2. Background Art

Switching regulators are used to regulate supply voltages for powering circuits. Specifically, supply voltages are regulated down or regulated up to appropriate voltage levels by a switching regulator.

Switching regulators can be broadly classified into fixed and non-fixed switching frequency types. Pulse width modulation (“PWM”) is typically used in the control loop for fixed frequency switchers. A high switching frequency is typically used to ensure low output ripple voltage. PWM switchers can achieve high power efficiency for moderate to high load currents. For low load currents, however, PWM switchers have low power efficiency due to the losses from high frequency switching. In the case of low load currents, a second class of non-PWM switchers, such as burst-mode (gated-oscillator) and pulse-frequency modulation (“PFM”) switchers, are used. The burst-mode switcher uses an oscillator of fixed-frequency and fixed duty-cycle clock which is gated by the feedback control loop to produce a lower average burst frequency at light loads. The PFM switcher uses a variable frequency clock that has either fixed ON-time or fixed OFF-time to control the switches. The second class of switchers is able to switch at a lower average frequency for low load currents. This enables it to have higher power efficiency for low load currents compared to PWM switchers.

A third class of switchers is the hysteretic self-oscillating type of switcher. The hysteretic self-oscillating switcher is basically an oscillator which generates its own switching frequency to control the ripples at its output. The hysteretic self-oscillating switcher has the advantage of being efficient to a larger load range, but suffers from poor switching frequency variation caused by external/internal component tolerances. Hysteretic self-oscillating switchers have a faster transient response compared to PWM switchers.

Many switching regulators often employ a combination of the first two classes of switchers mentioned above to cover the full load range. Accordingly, many switching regulators need to alternate between two different regulation loops or architectures to toggle between the PWM and non-PWM modes. Often, switching between modes must be made manually or physically. Depending on load current conditions, an external controller can choose the mode that will give higher power efficiency. However, for many applications, such as digital communications, it is not always possible to anticipate the load current condition and make mode changes for higher power efficiency. As a result, many such dual-mode switching regulators with separate PWM and non-PWM regulation loops are inefficient. What is needed is a switching regulator that can automatically toggle between PWM and non-PWM modes within the same regulation loop or architecture.

BRIEF SUMMARY OF THE INVENTION

Accordingly, a switching regulator is provided that is able to achieve a fast response similar to a hysteretic self-oscillating switcher and at the same time able to precisely control its switching frequency similar to a PWM switcher. An added advantage that comes from the higher bandwidth is that lower output impedance for higher frequencies can be achieved, thus allowing smaller load capacitors to be used compared to conventional PWM switchers.

Automatic mode change of the switching regulator is also provided for improved efficiency while maintaining the same PWM regulation loop. Automatic transition from PWM to burst mode occurs based on load current condition without the need for any manual architecture change or external controller. When it is in burst mode, the behavior resembles the gated-oscillator topology.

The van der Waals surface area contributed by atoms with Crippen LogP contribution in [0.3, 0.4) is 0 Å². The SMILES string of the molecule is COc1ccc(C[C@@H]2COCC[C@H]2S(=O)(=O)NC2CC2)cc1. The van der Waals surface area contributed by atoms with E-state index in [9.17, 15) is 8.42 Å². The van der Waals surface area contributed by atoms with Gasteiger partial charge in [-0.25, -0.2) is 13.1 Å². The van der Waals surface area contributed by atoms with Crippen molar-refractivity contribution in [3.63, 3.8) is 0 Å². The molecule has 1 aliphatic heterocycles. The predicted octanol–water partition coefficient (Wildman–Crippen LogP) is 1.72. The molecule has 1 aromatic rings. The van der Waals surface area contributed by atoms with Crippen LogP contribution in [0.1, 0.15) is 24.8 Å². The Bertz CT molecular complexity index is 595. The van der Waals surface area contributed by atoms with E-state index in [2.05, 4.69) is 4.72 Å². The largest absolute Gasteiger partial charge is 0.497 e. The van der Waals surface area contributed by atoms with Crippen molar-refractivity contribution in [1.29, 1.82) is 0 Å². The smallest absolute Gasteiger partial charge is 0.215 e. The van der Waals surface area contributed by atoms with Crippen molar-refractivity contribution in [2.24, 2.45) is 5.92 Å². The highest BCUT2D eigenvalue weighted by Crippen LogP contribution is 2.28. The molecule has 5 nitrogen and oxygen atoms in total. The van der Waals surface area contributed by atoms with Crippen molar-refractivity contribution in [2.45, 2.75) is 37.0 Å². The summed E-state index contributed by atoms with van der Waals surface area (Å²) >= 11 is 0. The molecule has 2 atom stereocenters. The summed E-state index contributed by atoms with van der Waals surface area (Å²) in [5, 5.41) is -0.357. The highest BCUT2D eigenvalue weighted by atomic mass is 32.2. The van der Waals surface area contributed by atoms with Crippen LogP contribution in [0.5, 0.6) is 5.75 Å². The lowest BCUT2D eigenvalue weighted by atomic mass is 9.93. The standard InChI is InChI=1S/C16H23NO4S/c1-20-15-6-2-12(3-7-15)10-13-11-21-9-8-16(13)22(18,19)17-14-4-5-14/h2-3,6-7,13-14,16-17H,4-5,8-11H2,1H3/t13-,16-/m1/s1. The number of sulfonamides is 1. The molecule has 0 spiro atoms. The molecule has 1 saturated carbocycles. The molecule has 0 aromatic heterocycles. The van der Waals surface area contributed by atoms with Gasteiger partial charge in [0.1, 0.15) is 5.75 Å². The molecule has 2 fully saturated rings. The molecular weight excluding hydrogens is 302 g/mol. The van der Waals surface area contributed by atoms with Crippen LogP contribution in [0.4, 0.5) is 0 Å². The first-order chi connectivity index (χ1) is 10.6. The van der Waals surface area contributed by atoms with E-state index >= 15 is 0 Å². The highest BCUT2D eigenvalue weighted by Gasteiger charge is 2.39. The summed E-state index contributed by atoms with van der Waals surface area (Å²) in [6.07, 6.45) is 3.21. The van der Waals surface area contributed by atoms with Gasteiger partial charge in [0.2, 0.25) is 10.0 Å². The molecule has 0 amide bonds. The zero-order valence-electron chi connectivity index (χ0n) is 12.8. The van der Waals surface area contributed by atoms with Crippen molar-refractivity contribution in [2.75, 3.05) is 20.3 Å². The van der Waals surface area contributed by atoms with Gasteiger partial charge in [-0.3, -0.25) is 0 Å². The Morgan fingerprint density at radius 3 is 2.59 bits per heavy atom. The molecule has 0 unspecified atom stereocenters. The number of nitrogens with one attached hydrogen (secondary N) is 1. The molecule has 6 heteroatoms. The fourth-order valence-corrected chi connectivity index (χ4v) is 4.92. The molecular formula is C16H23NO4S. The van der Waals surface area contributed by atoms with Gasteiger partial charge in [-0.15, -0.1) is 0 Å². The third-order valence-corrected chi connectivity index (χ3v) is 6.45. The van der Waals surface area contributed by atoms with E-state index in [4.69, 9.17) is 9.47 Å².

Further, a user can manually switch to a super-low-power mode (e.g., Low-Power Operating Mode or “LPOM”) according to an embodiment of the present invention.

Additional features and advantages of the invention will be set forth in the description that follows, and in part will be apparent from the description, or may be learned by practice of the invention. The advantages of the invention will be realized and attained by the structure and particularly pointed out in the written description and claims hereof as well as the appended drawings.

It is to be understood that both the foregoing general description and the following detailed description are exemplary and explanatory and are intended to provide further explanation of the invention as claimed.

BRIEF DESCRIPTION OF THE DRAWINGS/FIGURES

The accompanying drawings illustrate the present invention and, together with the description, further serve to explain the principles of the invention and to enable one skilled in the pertinent art to make and use the invention.

FIG. 1 illustrates a conventional pulse width modulation (“PWM”) type switcher.

FIG. 2A illustrates a conventional hysteretic type switcher.

FIG. 2B illustrates a conventional burst mode (gated-oscillator) switcher.

FIG. 3 illustrates a conventional active frequency compensation network.

FIG. 4 illustrates an exemplary PWM type switcher for use in a switching regulator.

FIG. 5 illustrates an exemplary LPOM type switcher for use in a switching regulator.

FIG. 6 illustrates input and output waveforms for an exemplary comparator used in the PWM type switcher depicted in FIG. 4.

FIG. 7 illustrates an exemplary output voltage waveform and an exemplary inductor current waveform of the PWM type switcher depicted in FIG. 4 under low load conditions.

FIG. 8 illustrates input waveforms to an exemplary comparator used in the LPOM type switcher depicted in FIG. 5.

DETAILED DESCRIPTION OF THE INVENTION

FIG. 1 illustrates a conventional pulse width modulation (“PWM”) type switcher 100. PWM switcher 100 includes an integrator 102, LC filter 104, single-input comparator 106, non-overlap generator 108, gate drivers 110, zero current detector 112, NMOS switch 114, and PMOS switch 116. NMOS switch 114 and PMOS switch 116 output a feedforward signal SWX to integrator 102 and zero current detector 112. Integrator 102 is in a feedback loop to provide a large low frequency gain for the feedback loop. Comparator 106 receives the output of integrator 102 and a saw-tooth reference ramp voltage 118 as differential input 120.